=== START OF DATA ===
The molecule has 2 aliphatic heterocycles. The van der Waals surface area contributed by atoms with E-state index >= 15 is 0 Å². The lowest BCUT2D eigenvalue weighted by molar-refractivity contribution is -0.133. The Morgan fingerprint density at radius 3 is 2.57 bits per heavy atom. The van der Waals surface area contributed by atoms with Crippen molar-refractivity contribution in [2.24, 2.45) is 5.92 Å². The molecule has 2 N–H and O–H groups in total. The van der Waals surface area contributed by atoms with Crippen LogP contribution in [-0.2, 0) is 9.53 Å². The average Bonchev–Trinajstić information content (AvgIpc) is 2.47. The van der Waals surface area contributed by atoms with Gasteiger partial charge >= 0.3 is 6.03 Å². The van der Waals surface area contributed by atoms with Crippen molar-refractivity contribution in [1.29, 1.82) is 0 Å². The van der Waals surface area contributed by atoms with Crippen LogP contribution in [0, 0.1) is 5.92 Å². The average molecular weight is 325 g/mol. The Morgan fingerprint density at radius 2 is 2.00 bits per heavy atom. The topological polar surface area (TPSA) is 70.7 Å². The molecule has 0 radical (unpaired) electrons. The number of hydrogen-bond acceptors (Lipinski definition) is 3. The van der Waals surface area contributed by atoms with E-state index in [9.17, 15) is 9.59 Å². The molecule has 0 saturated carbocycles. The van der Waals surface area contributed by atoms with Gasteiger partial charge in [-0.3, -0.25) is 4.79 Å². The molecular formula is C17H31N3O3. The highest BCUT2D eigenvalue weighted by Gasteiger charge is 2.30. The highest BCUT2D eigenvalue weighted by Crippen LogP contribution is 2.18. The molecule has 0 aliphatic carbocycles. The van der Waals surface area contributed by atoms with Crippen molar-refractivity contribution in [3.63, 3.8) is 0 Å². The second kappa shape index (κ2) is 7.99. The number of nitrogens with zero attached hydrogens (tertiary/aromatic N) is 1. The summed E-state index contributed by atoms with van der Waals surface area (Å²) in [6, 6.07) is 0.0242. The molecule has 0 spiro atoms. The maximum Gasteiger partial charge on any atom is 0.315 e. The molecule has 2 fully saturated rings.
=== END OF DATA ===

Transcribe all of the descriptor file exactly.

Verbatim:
The molecule has 2 aliphatic heterocycles. The van der Waals surface area contributed by atoms with E-state index >= 15 is 0 Å². The lowest BCUT2D eigenvalue weighted by molar-refractivity contribution is -0.133. The Morgan fingerprint density at radius 3 is 2.57 bits per heavy atom. The van der Waals surface area contributed by atoms with Crippen molar-refractivity contribution in [2.24, 2.45) is 5.92 Å². The molecule has 2 N–H and O–H groups in total. The van der Waals surface area contributed by atoms with Crippen LogP contribution in [-0.2, 0) is 9.53 Å². The average Bonchev–Trinajstić information content (AvgIpc) is 2.47. The van der Waals surface area contributed by atoms with Gasteiger partial charge >= 0.3 is 6.03 Å². The van der Waals surface area contributed by atoms with Crippen molar-refractivity contribution in [1.29, 1.82) is 0 Å². The van der Waals surface area contributed by atoms with Crippen LogP contribution in [0, 0.1) is 5.92 Å². The average molecular weight is 325 g/mol. The Morgan fingerprint density at radius 2 is 2.00 bits per heavy atom. The topological polar surface area (TPSA) is 70.7 Å². The molecule has 0 radical (unpaired) electrons. The number of hydrogen-bond acceptors (Lipinski definition) is 3. The van der Waals surface area contributed by atoms with E-state index in [9.17, 15) is 9.59 Å². The molecule has 0 saturated carbocycles. The van der Waals surface area contributed by atoms with Gasteiger partial charge in [-0.3, -0.25) is 4.79 Å². The molecular formula is C17H31N3O3. The highest BCUT2D eigenvalue weighted by Gasteiger charge is 2.30. The highest BCUT2D eigenvalue weighted by Crippen LogP contribution is 2.18. The molecule has 0 aliphatic carbocycles. The van der Waals surface area contributed by atoms with Crippen molar-refractivity contribution in [3.63, 3.8) is 0 Å². The second kappa shape index (κ2) is 7.99. The number of nitrogens with zero attached hydrogens (tertiary/aromatic N) is 1. The summed E-state index contributed by atoms with van der Waals surface area (Å²) in [6, 6.07) is 0.0242. The molecule has 0 spiro atoms. The maximum Gasteiger partial charge on any atom is 0.315 e. The molecule has 2 fully saturated rings.